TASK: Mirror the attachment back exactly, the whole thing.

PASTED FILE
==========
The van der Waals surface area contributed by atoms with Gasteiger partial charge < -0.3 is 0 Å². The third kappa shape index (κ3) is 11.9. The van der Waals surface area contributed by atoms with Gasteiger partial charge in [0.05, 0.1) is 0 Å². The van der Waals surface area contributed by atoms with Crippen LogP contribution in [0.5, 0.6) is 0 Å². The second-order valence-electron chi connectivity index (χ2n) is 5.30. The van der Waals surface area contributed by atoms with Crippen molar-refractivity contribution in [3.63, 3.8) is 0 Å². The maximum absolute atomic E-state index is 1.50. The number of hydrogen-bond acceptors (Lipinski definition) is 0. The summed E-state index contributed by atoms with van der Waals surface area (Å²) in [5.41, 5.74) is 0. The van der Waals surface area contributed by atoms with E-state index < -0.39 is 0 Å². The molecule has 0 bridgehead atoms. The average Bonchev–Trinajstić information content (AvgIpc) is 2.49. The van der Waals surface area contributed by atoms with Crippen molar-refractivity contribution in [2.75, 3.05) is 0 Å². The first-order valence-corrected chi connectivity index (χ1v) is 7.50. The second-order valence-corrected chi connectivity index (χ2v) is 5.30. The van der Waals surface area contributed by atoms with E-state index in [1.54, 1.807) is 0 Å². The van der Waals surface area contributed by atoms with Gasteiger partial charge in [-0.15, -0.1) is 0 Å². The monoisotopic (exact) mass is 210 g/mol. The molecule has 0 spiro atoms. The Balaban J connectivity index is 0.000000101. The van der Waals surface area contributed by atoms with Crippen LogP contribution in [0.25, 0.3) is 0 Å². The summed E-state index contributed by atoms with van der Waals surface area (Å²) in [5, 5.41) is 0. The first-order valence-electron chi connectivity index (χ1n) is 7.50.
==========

The van der Waals surface area contributed by atoms with Gasteiger partial charge < -0.3 is 0 Å². The third kappa shape index (κ3) is 11.9. The van der Waals surface area contributed by atoms with Gasteiger partial charge in [0.05, 0.1) is 0 Å². The van der Waals surface area contributed by atoms with Crippen LogP contribution in [0.5, 0.6) is 0 Å². The second-order valence-electron chi connectivity index (χ2n) is 5.30. The van der Waals surface area contributed by atoms with Crippen molar-refractivity contribution in [3.63, 3.8) is 0 Å². The maximum absolute atomic E-state index is 1.50. The number of hydrogen-bond acceptors (Lipinski definition) is 0. The summed E-state index contributed by atoms with van der Waals surface area (Å²) in [5.41, 5.74) is 0. The van der Waals surface area contributed by atoms with E-state index < -0.39 is 0 Å². The molecule has 0 bridgehead atoms. The average Bonchev–Trinajstić information content (AvgIpc) is 2.49. The van der Waals surface area contributed by atoms with Crippen molar-refractivity contribution in [2.75, 3.05) is 0 Å². The first-order valence-corrected chi connectivity index (χ1v) is 7.50. The second-order valence-corrected chi connectivity index (χ2v) is 5.30. The van der Waals surface area contributed by atoms with E-state index in [1.54, 1.807) is 0 Å². The van der Waals surface area contributed by atoms with Gasteiger partial charge in [-0.15, -0.1) is 0 Å². The monoisotopic (exact) mass is 210 g/mol. The molecule has 0 spiro atoms. The Balaban J connectivity index is 0.000000101. The van der Waals surface area contributed by atoms with Crippen LogP contribution in [0.25, 0.3) is 0 Å². The summed E-state index contributed by atoms with van der Waals surface area (Å²) in [5, 5.41) is 0. The first-order valence-electron chi connectivity index (χ1n) is 7.50.